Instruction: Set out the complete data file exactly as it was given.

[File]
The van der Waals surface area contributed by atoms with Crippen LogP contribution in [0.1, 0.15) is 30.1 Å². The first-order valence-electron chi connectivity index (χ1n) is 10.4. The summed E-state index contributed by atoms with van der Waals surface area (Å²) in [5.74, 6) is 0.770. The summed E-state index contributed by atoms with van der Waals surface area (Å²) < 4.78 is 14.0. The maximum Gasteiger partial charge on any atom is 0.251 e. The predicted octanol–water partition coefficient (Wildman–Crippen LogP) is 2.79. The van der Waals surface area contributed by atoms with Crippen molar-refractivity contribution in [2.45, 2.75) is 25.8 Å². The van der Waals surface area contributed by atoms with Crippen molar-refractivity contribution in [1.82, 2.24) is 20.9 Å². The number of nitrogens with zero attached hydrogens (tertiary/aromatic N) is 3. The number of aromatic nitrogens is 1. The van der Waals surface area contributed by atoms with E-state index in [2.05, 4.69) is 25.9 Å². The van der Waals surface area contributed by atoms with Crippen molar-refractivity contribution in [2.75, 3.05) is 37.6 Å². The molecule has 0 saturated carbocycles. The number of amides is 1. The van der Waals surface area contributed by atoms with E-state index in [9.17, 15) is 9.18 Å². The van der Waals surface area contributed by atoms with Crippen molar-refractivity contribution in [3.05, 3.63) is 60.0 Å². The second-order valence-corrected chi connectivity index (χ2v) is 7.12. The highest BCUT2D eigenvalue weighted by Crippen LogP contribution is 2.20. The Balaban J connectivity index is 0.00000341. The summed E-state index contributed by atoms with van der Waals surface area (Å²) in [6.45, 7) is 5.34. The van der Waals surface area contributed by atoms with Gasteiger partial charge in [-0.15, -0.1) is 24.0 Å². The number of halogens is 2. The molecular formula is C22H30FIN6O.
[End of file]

The van der Waals surface area contributed by atoms with Crippen LogP contribution in [0.1, 0.15) is 30.1 Å². The first-order valence-electron chi connectivity index (χ1n) is 10.4. The summed E-state index contributed by atoms with van der Waals surface area (Å²) in [5.74, 6) is 0.770. The summed E-state index contributed by atoms with van der Waals surface area (Å²) < 4.78 is 14.0. The maximum Gasteiger partial charge on any atom is 0.251 e. The predicted octanol–water partition coefficient (Wildman–Crippen LogP) is 2.79. The van der Waals surface area contributed by atoms with Crippen molar-refractivity contribution in [2.45, 2.75) is 25.8 Å². The van der Waals surface area contributed by atoms with Crippen molar-refractivity contribution in [1.82, 2.24) is 20.9 Å². The number of nitrogens with zero attached hydrogens (tertiary/aromatic N) is 3. The number of aromatic nitrogens is 1. The van der Waals surface area contributed by atoms with E-state index in [2.05, 4.69) is 25.9 Å². The van der Waals surface area contributed by atoms with Crippen molar-refractivity contribution in [2.75, 3.05) is 37.6 Å². The molecule has 0 saturated carbocycles. The number of amides is 1. The van der Waals surface area contributed by atoms with E-state index in [9.17, 15) is 9.18 Å². The van der Waals surface area contributed by atoms with Crippen molar-refractivity contribution in [3.05, 3.63) is 60.0 Å². The second-order valence-corrected chi connectivity index (χ2v) is 7.12. The highest BCUT2D eigenvalue weighted by Crippen LogP contribution is 2.20. The Balaban J connectivity index is 0.00000341. The summed E-state index contributed by atoms with van der Waals surface area (Å²) in [6.45, 7) is 5.34. The van der Waals surface area contributed by atoms with Gasteiger partial charge in [-0.15, -0.1) is 24.0 Å². The number of halogens is 2. The molecular formula is C22H30FIN6O.